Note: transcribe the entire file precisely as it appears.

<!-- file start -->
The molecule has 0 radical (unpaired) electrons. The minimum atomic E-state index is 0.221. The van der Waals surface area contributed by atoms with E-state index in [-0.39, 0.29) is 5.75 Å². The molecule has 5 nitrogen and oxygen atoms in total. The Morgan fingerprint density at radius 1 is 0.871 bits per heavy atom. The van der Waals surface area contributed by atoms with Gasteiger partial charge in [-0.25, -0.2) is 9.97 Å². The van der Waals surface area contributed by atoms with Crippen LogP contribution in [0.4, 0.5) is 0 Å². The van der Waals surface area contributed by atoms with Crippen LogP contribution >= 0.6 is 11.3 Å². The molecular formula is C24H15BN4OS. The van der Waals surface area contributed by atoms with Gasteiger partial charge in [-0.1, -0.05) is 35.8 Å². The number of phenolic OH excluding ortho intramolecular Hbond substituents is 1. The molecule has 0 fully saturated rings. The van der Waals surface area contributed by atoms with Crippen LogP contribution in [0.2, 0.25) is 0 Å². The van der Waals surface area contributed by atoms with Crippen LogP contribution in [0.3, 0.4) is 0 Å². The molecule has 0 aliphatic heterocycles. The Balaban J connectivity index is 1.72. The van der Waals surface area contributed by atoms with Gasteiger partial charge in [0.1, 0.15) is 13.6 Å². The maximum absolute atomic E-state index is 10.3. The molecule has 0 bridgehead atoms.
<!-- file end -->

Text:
The molecule has 0 radical (unpaired) electrons. The minimum atomic E-state index is 0.221. The van der Waals surface area contributed by atoms with E-state index in [-0.39, 0.29) is 5.75 Å². The molecule has 5 nitrogen and oxygen atoms in total. The Morgan fingerprint density at radius 1 is 0.871 bits per heavy atom. The van der Waals surface area contributed by atoms with Gasteiger partial charge in [-0.25, -0.2) is 9.97 Å². The van der Waals surface area contributed by atoms with Crippen LogP contribution in [0.4, 0.5) is 0 Å². The van der Waals surface area contributed by atoms with Crippen LogP contribution >= 0.6 is 11.3 Å². The molecular formula is C24H15BN4OS. The van der Waals surface area contributed by atoms with Gasteiger partial charge in [-0.1, -0.05) is 35.8 Å². The number of phenolic OH excluding ortho intramolecular Hbond substituents is 1. The molecule has 0 fully saturated rings. The van der Waals surface area contributed by atoms with Crippen LogP contribution in [0.2, 0.25) is 0 Å². The van der Waals surface area contributed by atoms with Crippen LogP contribution in [0.3, 0.4) is 0 Å². The molecule has 0 aliphatic heterocycles. The Balaban J connectivity index is 1.72. The van der Waals surface area contributed by atoms with Gasteiger partial charge in [0.1, 0.15) is 13.6 Å². The maximum absolute atomic E-state index is 10.3. The molecule has 0 bridgehead atoms.